Comments with a score below -5 are hidden by default.

You can change or disable this comment score threshold by registering an RTH user account.

Permalink | Context

By CouldaWouldaShoulda (anonymous) | Posted June 11, 2012 at 14:55:26 in reply to Comment 78309

Comments with a score below -5 are hidden by default.

You can change or disable this comment score threshold by registering an RTH user account.

Permalink | Context

[ - ]

By H+H (registered) - website | Posted June 11, 2012 at 16:28:42

Have to agree that we've got plenty of cynicism.

In this particular case, I think that's because of what actually happened. If you were cynical before, this situation fuelled your cynical fire. If you weren't so cynical before, it very likely pushed you over the edge. Look at the evidence. It's all still there in the public domain for us to review. The online streaming of Council and of the Spec Editorial Board, the videotape of Mr. Bratina's speech, the email to the Spec, the comments to the media - all raise questions of intent.

Mr. Basse seems to have spent a lot of his time and his text talking about Ms. Chapman's salary, which Mr. Hatch did not question, although he may have disagreed with it.

As I've said from the very beginning, for me this has never been about the salary itself. I don't know if Ms. Chapman is worth what she's paid, but I don't question the amount for the position. For me, this has always been about the labyrinthian logic and the incomprehensibly inept commentary of Mr. Bratina about the matter. Still is.

Andrew Dreschel said it the other day, that this mayor has a couple of embarrassing firsts as his claim to fame not even halfway through his term. Let's all agree that Mr. Bratina's time in office will go down in history. Why, it already has.

Permalink | Context

By CouldWouldaShoulda (anonymous) | Posted June 11, 2012 at 16:55:23 in reply to Comment 78318

"Have to agree that we've got plenty of cynicism."

We must get it wholesale. (Not to mention that it relates directly to our 'legacy malaise' as well as a distinct brand of both disengagment and a feeling a disenfranchisement...something that there's no 'They' to apply the blame to.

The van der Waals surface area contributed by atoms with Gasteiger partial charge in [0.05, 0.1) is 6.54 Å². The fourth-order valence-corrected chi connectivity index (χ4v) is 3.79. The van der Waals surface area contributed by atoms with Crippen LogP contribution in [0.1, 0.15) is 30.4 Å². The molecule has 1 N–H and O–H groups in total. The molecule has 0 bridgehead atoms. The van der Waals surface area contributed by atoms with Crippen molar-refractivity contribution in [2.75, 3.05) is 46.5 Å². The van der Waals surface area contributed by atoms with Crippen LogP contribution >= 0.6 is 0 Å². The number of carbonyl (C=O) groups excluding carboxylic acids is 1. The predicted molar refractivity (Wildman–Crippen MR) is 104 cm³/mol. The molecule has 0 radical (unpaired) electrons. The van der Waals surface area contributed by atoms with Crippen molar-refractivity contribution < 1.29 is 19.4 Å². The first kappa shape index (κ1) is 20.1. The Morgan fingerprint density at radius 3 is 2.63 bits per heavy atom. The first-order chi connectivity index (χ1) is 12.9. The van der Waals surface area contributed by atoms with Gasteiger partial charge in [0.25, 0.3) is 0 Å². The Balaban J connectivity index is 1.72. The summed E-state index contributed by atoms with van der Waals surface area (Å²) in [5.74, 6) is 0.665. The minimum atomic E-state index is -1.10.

"In this particular case, I think that's because of what actually happened. If you were cynical before, this situation fuelled your cynical fire. If you weren't so cynical before, it very likely pushed you over the edge. Look at the evidence. It's all still there in the public domain for us to review. The online streaming of Council and of the Spec Editorial Board, the videotape of Mr. Bratina's speech, the email to the Spec, the comments to the media - all raise questions of intent."

Yes, it is. But then, I get back to 'perspective' and 'context'. And much of all 'this'...and I repeat, I'm no fan of Mayor Bratina and what's unfolded...while clear indicators of 'Something rotten in the state of Denmark' would not have had the effects that it has, were we not in such a habitually-beleagured state.

"Mr. Basse seems to have spent a lot of his time and his text talking about Ms. Chapman's salary, which Mr. Hatch did not question, although he may have disagreed with it."

Yes; go to The Hamiltonian and see what Mr. Hatch has to say about how disappointed he is.

"As I've said from the very beginning, for me this has never been about the salary itself. I don't know if Ms. Chapman is worth what she's paid, but I don't question the amount for the position. For me, this has always been about the labyrinthian logic and the incomprehensibly inept commentary of Mr. Bratina about the matter. Still is."